Leading Special Education Teachers to Envision Evidence-based Metacognitivist Instructional Strategi
Updated: Jun 6, 2019
Zaid N. Al-Shammari
Kuwait University, Kuwait
The present study intends to inspire special education teachers to envision ways in which to use evidence-based metacognitivist instructional strategies with a higher effect size than 0.4 in inclusive education schools. These evidence-based instructional strategies included: study skills, concept mapping, and reciprocal teaching. Recommendations are presented to address intensive professional development and workshops for special education teachers.
Evidence-based instructional strategies have become a new trend in the education of students with special educational needs and disability (SEND). Studies (see, e.g., Hattie, 2009-2017) have shown that these instructional strategies have positive influences on student learning and achievement. Hattie (2017) provided an effect size (Cohen’s d) for each evidence-based instructional strategy in education. Specifically, Hornby (2014) determined the effect size (Cohen’s d>0.4) for each evidence-based cognitivist instructional strategy that could be most effectively implemented in inclusive education classrooms when teaching students with SEND. These evidence-based cognitivist instructional strategies with effect sizes include: study skills, concept mapping, and reciprocal teaching (Hornby, 2014, 2018; Al-Shammari, 2019A, 2019B).
Each is described below. Study Skills Study skills are a teaching strategy that provides students with useful techniques for learning new materials. Research (see, e.g., Cornford, 2002) has indicated that students who use of study skills strategy develop selfregulatory and procedural skills, which positively influences their achievement. Other research (see, e.g., AlShammari, 2019B) has shown that special education teachers who teach students with SEND in inclusive education schools practiced study skills, including note-taking and representation, at a high level when following evidence-based metacognitivist instructional strategies. According to Chang and Ku (2015), the three essential components of note-taking are: quantity, quality, and representation. The quantity of notes has a direct correlation with higher test scores. The quality of notes taken reflects an understanding of the material. Representation is one way in which students can summarize information and even create concepts maps. All in all, the study skills strategy enables students not only to define, organize, and retrieve concepts, but also facilitates their understanding of how to draw lines and images to convey abstract concepts relating to complex definitions (Terry, 2003).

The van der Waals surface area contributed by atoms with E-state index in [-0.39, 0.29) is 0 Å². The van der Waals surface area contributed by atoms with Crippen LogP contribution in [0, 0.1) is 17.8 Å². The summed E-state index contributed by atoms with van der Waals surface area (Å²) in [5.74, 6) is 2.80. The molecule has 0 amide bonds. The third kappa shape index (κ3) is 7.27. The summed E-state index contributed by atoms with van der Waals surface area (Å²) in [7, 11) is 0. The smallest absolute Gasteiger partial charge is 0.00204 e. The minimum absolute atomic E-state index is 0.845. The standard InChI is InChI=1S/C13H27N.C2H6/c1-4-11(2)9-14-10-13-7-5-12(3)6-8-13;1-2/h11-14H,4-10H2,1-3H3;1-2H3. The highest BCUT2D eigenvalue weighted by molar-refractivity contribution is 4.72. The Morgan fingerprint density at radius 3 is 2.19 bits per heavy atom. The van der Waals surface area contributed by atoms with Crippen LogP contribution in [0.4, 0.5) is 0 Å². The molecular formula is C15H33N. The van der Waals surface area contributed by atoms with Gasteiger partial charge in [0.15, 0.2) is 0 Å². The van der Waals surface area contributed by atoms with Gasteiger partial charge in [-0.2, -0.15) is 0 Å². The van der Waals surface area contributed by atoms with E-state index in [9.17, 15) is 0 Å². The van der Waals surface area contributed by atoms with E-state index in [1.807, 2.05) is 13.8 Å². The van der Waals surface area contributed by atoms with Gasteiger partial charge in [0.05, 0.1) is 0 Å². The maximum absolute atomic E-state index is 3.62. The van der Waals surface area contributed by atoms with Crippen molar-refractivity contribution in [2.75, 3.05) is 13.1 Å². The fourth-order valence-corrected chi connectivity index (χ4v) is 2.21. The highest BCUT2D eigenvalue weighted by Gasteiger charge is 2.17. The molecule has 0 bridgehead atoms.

In addition, the study skills strategy enhances students' in-depth learning, performance, achievement, competence, participation, and interaction in learning activities, and memorization (Al-Shammari, 2019B, p68). Implementation of the study skills strategy varies among inclusive education schools. Students can start by engaging in note-taking, highlighting information, creating a “to do” list, following a schedule, and setting aside time to study/work (Chang & Ku, 2015). For instance, students who are being taught how to take notes in class should learn to condense the original information and extract concepts using critical thinking skills. They should also learn to summarize and use concept mapping to reorganize information. Students who engage in these processes will improve their comprehension and understanding through information integration. In teaching these strategies, special education teachers should first use explicit instruction when teaching study skills and then model ways to engage in note-taking, such as using index cards or concepts maps. Other methods of successfully practicing the study skills strategy in the classroom include: learning study skills (e.g., note-taking, highlighting, and summarizing), and gaining the ability to intensively summarize, extract, and gather original ideas and concepts from the content being studied (Al-Shammari, 2019B, p69).
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